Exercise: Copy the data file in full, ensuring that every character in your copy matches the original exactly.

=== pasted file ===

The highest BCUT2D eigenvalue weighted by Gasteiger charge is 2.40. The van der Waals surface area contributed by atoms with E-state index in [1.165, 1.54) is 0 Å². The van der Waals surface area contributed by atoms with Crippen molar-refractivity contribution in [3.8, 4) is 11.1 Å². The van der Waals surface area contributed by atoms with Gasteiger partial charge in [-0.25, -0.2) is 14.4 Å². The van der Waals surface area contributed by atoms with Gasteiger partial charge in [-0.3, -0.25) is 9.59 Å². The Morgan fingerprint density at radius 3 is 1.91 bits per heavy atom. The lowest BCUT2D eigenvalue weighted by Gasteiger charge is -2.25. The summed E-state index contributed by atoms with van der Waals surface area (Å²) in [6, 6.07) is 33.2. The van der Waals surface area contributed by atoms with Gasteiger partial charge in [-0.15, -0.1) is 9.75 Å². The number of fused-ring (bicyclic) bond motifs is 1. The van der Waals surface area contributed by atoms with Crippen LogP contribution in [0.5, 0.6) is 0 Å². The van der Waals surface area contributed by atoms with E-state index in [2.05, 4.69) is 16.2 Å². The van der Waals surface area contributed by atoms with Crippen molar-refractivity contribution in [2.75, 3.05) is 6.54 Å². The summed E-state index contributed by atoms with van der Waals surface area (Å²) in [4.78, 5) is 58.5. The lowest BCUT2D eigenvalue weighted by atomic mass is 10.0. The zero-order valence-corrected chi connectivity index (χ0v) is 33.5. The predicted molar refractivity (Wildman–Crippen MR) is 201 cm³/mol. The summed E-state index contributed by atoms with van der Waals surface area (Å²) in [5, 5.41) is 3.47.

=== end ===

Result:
The highest BCUT2D eigenvalue weighted by Gasteiger charge is 2.40. The van der Waals surface area contributed by atoms with E-state index in [1.165, 1.54) is 0 Å². The van der Waals surface area contributed by atoms with Crippen molar-refractivity contribution in [3.8, 4) is 11.1 Å². The van der Waals surface area contributed by atoms with Gasteiger partial charge in [-0.25, -0.2) is 14.4 Å². The van der Waals surface area contributed by atoms with Gasteiger partial charge in [-0.3, -0.25) is 9.59 Å². The Morgan fingerprint density at radius 3 is 1.91 bits per heavy atom. The lowest BCUT2D eigenvalue weighted by Gasteiger charge is -2.25. The summed E-state index contributed by atoms with van der Waals surface area (Å²) in [6, 6.07) is 33.2. The van der Waals surface area contributed by atoms with Gasteiger partial charge in [-0.15, -0.1) is 9.75 Å². The number of fused-ring (bicyclic) bond motifs is 1. The van der Waals surface area contributed by atoms with Crippen LogP contribution in [0.5, 0.6) is 0 Å². The van der Waals surface area contributed by atoms with E-state index in [2.05, 4.69) is 16.2 Å². The van der Waals surface area contributed by atoms with Crippen molar-refractivity contribution in [2.75, 3.05) is 6.54 Å². The summed E-state index contributed by atoms with van der Waals surface area (Å²) in [4.78, 5) is 58.5. The lowest BCUT2D eigenvalue weighted by atomic mass is 10.0. The zero-order valence-corrected chi connectivity index (χ0v) is 33.5. The predicted molar refractivity (Wildman–Crippen MR) is 201 cm³/mol. The summed E-state index contributed by atoms with van der Waals surface area (Å²) in [5, 5.41) is 3.47.